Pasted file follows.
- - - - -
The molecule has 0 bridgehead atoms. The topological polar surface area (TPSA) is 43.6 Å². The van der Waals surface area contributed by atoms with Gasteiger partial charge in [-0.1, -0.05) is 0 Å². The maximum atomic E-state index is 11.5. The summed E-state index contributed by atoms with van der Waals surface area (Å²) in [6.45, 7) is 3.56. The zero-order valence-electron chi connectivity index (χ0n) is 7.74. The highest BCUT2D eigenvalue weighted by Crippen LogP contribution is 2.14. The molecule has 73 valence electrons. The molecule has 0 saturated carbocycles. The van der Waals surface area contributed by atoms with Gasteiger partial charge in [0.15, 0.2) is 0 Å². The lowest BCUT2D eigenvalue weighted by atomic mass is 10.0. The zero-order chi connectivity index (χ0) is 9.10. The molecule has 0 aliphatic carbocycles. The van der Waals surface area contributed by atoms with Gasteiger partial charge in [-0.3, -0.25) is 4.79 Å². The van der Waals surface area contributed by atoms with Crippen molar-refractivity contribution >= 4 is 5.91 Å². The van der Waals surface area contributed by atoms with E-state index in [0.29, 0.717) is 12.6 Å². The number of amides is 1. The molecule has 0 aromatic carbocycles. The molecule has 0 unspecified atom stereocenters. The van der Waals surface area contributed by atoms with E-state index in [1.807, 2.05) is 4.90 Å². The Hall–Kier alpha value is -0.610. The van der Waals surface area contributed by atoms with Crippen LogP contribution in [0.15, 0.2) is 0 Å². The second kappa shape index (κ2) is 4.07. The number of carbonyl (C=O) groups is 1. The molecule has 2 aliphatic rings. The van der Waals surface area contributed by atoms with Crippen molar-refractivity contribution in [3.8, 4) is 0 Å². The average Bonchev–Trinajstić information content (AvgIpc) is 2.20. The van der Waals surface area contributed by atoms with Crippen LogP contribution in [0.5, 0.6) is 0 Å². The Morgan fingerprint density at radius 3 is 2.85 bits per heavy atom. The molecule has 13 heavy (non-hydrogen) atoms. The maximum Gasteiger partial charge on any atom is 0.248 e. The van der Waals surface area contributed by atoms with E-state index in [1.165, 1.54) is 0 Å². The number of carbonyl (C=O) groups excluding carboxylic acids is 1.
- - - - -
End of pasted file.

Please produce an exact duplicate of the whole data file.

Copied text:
The molecule has 0 bridgehead atoms. The topological polar surface area (TPSA) is 43.6 Å². The van der Waals surface area contributed by atoms with Gasteiger partial charge in [-0.1, -0.05) is 0 Å². The maximum atomic E-state index is 11.5. The summed E-state index contributed by atoms with van der Waals surface area (Å²) in [6.45, 7) is 3.56. The zero-order valence-electron chi connectivity index (χ0n) is 7.74. The highest BCUT2D eigenvalue weighted by Crippen LogP contribution is 2.14. The molecule has 73 valence electrons. The molecule has 0 saturated carbocycles. The van der Waals surface area contributed by atoms with Gasteiger partial charge in [0.15, 0.2) is 0 Å². The lowest BCUT2D eigenvalue weighted by atomic mass is 10.0. The zero-order chi connectivity index (χ0) is 9.10. The molecule has 0 aliphatic carbocycles. The van der Waals surface area contributed by atoms with Gasteiger partial charge in [-0.3, -0.25) is 4.79 Å². The van der Waals surface area contributed by atoms with Crippen molar-refractivity contribution >= 4 is 5.91 Å². The van der Waals surface area contributed by atoms with E-state index in [0.29, 0.717) is 12.6 Å². The number of amides is 1. The molecule has 0 aromatic carbocycles. The molecule has 0 unspecified atom stereocenters. The van der Waals surface area contributed by atoms with E-state index in [1.807, 2.05) is 4.90 Å². The Hall–Kier alpha value is -0.610. The van der Waals surface area contributed by atoms with Crippen LogP contribution in [0.15, 0.2) is 0 Å². The second kappa shape index (κ2) is 4.07. The number of carbonyl (C=O) groups is 1. The molecule has 2 aliphatic rings. The van der Waals surface area contributed by atoms with Crippen molar-refractivity contribution in [3.8, 4) is 0 Å². The average Bonchev–Trinajstić information content (AvgIpc) is 2.20. The van der Waals surface area contributed by atoms with Crippen LogP contribution in [0.5, 0.6) is 0 Å². The Morgan fingerprint density at radius 3 is 2.85 bits per heavy atom. The molecule has 13 heavy (non-hydrogen) atoms. The maximum Gasteiger partial charge on any atom is 0.248 e. The van der Waals surface area contributed by atoms with E-state index in [1.165, 1.54) is 0 Å². The number of carbonyl (C=O) groups excluding carboxylic acids is 1.